Ad rotation is the way that Google delivers ads on both the Search Network and the Display Network. If there are multiple ads within an adgroup the ads will rotate, because no more than one ad from the account can show at a time. The ad rotation setting is therefore used to specify how often the ads in the adgroup are to be served relative to one another.
On 25th September 2017, three updates were made to simplify and improve ad rotation:
1. There will only be two ad rotation settings:
- “Optimise” will use Google’s machine learning technology to deliver ads that are expected to perform better than other ads in the ad group. This setting will optimise ads for clicks in each individual auction using signals like keyword, search term, device, location and more.
- “Rotate indefinitely” will deliver ads more evenly for an indefinite amount of time.
Now that this change has taken place, the previous “optimise for conversions” and “rotate evenly” settings will be greyed out in the AdWords interface. This means:
- Campaigns using “optimise for clicks”, “optimise for conversions” or “rotate evenly” will now just use “optimise”.
- Campaigns using “rotate indefinitely” will stay the same.
2. Campaigns using Smart Bidding will use “optimise” regardless of their ad rotation setting.
3. Ad rotation settings will now be available at the adgroup level, rather than at campaign level. This enables the use of multiple rotation settings across a single campaign.
It’s not critical to take any immediate action but Google states that to continue optimising for conversions, the use of Smart Bidding is “recommended” (and there is no other way to do it). This helps to tailor bids based on the likelihood of a conversion, and chooses the ad most likely to drive that conversion, although the results will be dependent on Google’s automated system and the more conversions there are, the more effective this is likely to be.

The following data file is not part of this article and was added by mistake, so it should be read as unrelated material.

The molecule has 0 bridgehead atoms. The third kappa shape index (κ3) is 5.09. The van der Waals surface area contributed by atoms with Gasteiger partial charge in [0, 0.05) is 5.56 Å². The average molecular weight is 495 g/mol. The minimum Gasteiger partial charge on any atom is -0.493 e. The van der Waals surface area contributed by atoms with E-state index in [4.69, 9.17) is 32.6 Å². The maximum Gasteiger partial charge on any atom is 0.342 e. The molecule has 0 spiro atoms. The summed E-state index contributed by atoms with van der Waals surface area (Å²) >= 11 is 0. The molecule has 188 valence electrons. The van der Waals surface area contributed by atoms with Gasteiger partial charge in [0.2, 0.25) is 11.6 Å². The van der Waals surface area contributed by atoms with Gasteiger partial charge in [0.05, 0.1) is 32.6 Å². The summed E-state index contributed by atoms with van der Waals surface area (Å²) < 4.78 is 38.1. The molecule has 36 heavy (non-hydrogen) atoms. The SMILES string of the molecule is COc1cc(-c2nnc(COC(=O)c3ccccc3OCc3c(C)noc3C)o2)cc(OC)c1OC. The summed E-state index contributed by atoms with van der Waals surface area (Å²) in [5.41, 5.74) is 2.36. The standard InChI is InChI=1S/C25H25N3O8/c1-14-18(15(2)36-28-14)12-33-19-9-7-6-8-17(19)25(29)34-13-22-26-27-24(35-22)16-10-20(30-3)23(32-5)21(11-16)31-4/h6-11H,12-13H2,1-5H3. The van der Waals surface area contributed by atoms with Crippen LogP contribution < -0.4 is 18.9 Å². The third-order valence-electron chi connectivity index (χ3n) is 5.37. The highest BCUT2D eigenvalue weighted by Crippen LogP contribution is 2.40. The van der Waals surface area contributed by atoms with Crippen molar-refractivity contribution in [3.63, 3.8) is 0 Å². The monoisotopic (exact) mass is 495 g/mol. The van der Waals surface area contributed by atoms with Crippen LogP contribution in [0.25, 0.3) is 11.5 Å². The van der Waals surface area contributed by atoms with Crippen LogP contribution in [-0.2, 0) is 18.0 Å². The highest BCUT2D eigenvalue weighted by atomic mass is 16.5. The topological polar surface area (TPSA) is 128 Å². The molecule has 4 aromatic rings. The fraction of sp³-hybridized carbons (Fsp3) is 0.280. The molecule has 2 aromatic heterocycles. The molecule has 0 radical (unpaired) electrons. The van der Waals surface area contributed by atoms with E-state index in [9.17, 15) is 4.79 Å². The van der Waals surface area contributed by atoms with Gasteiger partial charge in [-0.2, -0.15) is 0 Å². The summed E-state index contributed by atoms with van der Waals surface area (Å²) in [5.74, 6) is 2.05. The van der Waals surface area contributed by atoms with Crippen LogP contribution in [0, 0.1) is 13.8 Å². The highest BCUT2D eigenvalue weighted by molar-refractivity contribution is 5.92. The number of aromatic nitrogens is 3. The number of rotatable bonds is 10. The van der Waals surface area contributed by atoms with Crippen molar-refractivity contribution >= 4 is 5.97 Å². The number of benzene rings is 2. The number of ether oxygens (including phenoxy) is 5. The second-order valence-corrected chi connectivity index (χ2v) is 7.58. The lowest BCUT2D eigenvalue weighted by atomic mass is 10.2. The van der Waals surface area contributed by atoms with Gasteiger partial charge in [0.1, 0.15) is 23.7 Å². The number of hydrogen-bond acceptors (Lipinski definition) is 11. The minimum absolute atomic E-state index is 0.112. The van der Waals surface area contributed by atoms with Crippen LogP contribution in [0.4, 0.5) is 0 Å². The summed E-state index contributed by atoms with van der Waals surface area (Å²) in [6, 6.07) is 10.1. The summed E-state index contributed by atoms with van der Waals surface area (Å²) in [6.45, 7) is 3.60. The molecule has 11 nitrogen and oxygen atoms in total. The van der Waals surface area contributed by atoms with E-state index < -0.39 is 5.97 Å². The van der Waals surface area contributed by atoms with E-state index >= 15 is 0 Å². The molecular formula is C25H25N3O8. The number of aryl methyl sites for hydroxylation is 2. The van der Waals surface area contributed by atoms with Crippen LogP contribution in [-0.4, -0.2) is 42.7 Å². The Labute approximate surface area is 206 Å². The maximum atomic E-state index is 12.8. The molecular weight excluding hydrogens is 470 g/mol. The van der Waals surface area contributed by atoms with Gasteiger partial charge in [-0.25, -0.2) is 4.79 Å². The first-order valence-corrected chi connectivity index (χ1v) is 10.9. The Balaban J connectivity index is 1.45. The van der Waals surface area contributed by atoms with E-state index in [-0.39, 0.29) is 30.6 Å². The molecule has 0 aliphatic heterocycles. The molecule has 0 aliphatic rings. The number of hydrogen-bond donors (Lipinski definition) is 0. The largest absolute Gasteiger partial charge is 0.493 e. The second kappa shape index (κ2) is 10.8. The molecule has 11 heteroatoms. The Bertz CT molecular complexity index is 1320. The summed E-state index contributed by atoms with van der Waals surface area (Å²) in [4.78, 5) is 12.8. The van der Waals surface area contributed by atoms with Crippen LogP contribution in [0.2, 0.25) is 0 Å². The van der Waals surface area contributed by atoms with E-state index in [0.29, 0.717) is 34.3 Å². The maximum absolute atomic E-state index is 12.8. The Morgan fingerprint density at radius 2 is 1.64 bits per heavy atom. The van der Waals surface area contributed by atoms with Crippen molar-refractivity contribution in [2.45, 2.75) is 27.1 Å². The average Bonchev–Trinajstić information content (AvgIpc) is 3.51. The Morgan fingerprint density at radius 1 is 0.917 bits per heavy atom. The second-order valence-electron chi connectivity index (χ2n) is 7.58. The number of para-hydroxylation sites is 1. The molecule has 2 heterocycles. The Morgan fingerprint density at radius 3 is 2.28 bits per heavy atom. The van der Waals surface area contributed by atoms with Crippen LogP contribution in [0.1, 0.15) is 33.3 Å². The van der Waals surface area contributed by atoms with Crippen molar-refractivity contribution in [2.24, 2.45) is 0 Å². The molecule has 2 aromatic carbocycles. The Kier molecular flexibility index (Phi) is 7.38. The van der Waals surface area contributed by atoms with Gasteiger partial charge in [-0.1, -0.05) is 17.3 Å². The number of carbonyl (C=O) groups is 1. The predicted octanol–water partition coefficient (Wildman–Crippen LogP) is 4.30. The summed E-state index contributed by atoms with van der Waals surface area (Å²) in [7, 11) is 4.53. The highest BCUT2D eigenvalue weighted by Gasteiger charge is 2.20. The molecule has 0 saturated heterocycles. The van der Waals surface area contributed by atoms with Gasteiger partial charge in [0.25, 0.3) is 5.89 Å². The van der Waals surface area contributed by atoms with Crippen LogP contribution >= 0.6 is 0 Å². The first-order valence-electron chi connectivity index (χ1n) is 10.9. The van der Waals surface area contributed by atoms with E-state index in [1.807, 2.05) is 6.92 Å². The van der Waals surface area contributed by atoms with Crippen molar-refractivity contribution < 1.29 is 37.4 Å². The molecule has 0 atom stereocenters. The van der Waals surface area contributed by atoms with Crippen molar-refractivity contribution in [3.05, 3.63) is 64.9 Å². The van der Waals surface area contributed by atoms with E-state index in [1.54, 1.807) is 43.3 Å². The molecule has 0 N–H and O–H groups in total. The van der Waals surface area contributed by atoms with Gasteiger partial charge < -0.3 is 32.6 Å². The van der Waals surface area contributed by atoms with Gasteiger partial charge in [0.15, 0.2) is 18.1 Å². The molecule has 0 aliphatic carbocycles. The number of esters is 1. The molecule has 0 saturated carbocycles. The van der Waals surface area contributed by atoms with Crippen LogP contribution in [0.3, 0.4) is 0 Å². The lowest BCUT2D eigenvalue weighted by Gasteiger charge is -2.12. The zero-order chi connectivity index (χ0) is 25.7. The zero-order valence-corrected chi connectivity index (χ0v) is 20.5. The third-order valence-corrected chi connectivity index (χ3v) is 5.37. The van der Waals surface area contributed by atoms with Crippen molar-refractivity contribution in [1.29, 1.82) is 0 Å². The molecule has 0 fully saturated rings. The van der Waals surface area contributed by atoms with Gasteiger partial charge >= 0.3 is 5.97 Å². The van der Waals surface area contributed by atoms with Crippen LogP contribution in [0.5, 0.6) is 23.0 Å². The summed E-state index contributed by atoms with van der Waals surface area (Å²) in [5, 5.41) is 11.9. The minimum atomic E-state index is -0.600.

Google states this change is to simplify the settings, but the fact that the previous “rotate evenly” option will now automatically optimise for clicks encourages a more cynical view, and the reversal of these options comes after the numerous complaints made some years ago when the choice of rotation was originally changed. Furthermore, Smart Bidding using Google’s machine learning has yet to be proven to be highly effective at increasing conversions and lowering the average Cost Per Acquisition, since it’s still relatively early days for that technology and advertisers should review the changes after this change and decide which rotation setting to use.
It’ll be interesting to see if Google ever back-flips on this decision due to more industry dissatisfaction at there being less control (as has happened previously with device bid modifiers). In an attempt to appease a similar outcry, Google is still thankfully providing the option for ads to “rotate indefinitely”. AdWords managers who prefer more control with an even rotation can still do that to split test the ads without any automated optimisation input from Google, although it will require more monitoring and changes to ensure the best results. That will, according to them “be the sole option for an even rotation going forward”, but how long that possibly unpopular decision stays in place remains to be seen.
You can read more about simpler ad rotation or contact us now for more information.